Featured Greysheet Pricing For June: Mexico Gold 50 Pesos

This gold coin is well known for its large size and gold weight, nearly one and one-quarter ounces.

by CDN Publishing | Published on July 10, 2024

This month’s featured pricing consists of the Mexico gold 50 Pesos series. This gold coin is well known for its large size and gold weight, nearly one and one-quarter ounces. First struck in 1921 to commemorate the independence of Mexico, it is a heavily collected series. The following text comes from our publication, the Whitman Encyclopedia of Mexican Money, Volume Two, which we are in the process of reprinting.

Composition: 0.900 gold, 0.100 copper. Weight: 41.6666g. Obverse: The national coat of arms with the eagle facing forward, head to the right, above a spray of oak and laurel; above, the legend ESTADOS UNIDOS MEXICANOS. Reverse: The statue atop the Independence Monument, known as El Ángel (based on Nike, the Greek goddess of victory), with volcanoes in the background. To the left of the statue, 50 / PESOS. To the right, the coin's gold weight, 37.5GR. / ORO / PURO. At lower right, the date; at lower left, 1821. Diameter: 37mm. Edge: Lettered INDEPENDENCIA Y LIBERTAD.

The Monumento a la Independencia, popularly known as the Angel of Independence or El Ángel, is a columnar monument located in a circular zócalo, or plaza, in Mexico City. The 118-foot column is crowned by a gold-plated bronze statue of Nike, the Greek goddess of victory, which stands 22 feet high. The finished monument was inaugurated in 1910 to commemorate the centennial of the beginning of the War of Independence.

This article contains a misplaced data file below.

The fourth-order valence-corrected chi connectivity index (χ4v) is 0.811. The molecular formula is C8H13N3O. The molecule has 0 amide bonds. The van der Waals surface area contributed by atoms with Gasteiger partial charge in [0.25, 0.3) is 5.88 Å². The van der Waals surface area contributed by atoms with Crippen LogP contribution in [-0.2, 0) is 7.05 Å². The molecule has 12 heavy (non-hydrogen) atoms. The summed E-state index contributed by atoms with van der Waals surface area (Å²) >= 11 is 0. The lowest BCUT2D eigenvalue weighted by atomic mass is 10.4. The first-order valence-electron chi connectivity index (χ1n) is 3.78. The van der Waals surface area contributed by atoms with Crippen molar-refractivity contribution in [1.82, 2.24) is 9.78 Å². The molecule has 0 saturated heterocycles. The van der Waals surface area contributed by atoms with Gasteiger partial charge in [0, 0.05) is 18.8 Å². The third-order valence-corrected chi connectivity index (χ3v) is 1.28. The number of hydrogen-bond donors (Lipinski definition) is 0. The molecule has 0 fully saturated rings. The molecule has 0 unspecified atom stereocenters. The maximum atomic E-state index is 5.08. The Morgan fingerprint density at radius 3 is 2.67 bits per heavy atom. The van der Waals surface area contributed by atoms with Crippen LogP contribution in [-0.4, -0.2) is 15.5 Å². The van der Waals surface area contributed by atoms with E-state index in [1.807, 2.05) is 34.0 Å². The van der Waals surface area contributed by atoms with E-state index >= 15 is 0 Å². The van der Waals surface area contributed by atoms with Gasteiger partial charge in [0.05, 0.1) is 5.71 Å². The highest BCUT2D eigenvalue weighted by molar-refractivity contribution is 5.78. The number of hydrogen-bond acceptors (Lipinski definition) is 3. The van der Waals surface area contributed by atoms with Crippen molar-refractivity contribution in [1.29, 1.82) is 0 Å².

Originally ordered by the dictator Santa Anna’s administration, to be constructed in the Plaza de la Constitución, the project fell through. President Porfirio Díaz revived the project, and the first stone was placed in 1902. Statues representing Peace, Law, Justice, and War stand at the corners of the column’s base, inside which the remains of 14 heroes of the War of Independence were interred until 2010 (when they were moved to a different location as part of the War of Independence bicentennial celebrations). Four of these heroes—Miguel Hidalgo y Costilla, José María Morelos, Javier Mina, and Vicente Guerrero—are represented by marble statues in front of the monument. Above them, Victory leans slightly forward, holding a laurel wreath high above Hidalgo’s head. In her left hand she holds a broken chain, representing freedom.

In 1929 an eternal flame was added to the monument site. In 1957, as a result of a major earthquake, the Victory statue fell to the ground and broke into several pieces. After a year of restoration, the statue was returned to the top and the site was reopened.

One of the most beloved spots in Mexico City, the monument is often the scene of celebrations, sports gatherings, and political rallies. A popular tourist destination as well, the Monumento a la Independencia is free to visit. If one is willing to brave the narrow, 12-story staircase inside the column, the view from the balcony is said to be extraordinary. Among the sights it affords is the Castillo de Chapultepec, where the 14 heroes of the War of Independence are now interred.

In addition to her appearance on the Type 1 two pesos, El Ángel has graced the reverses of the 1981 Gold Coins of Mexico Program bullion issues, and nearly all the gold, silver, and platinum coins in the Libertad bullion series.

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Source: CDN Publishing

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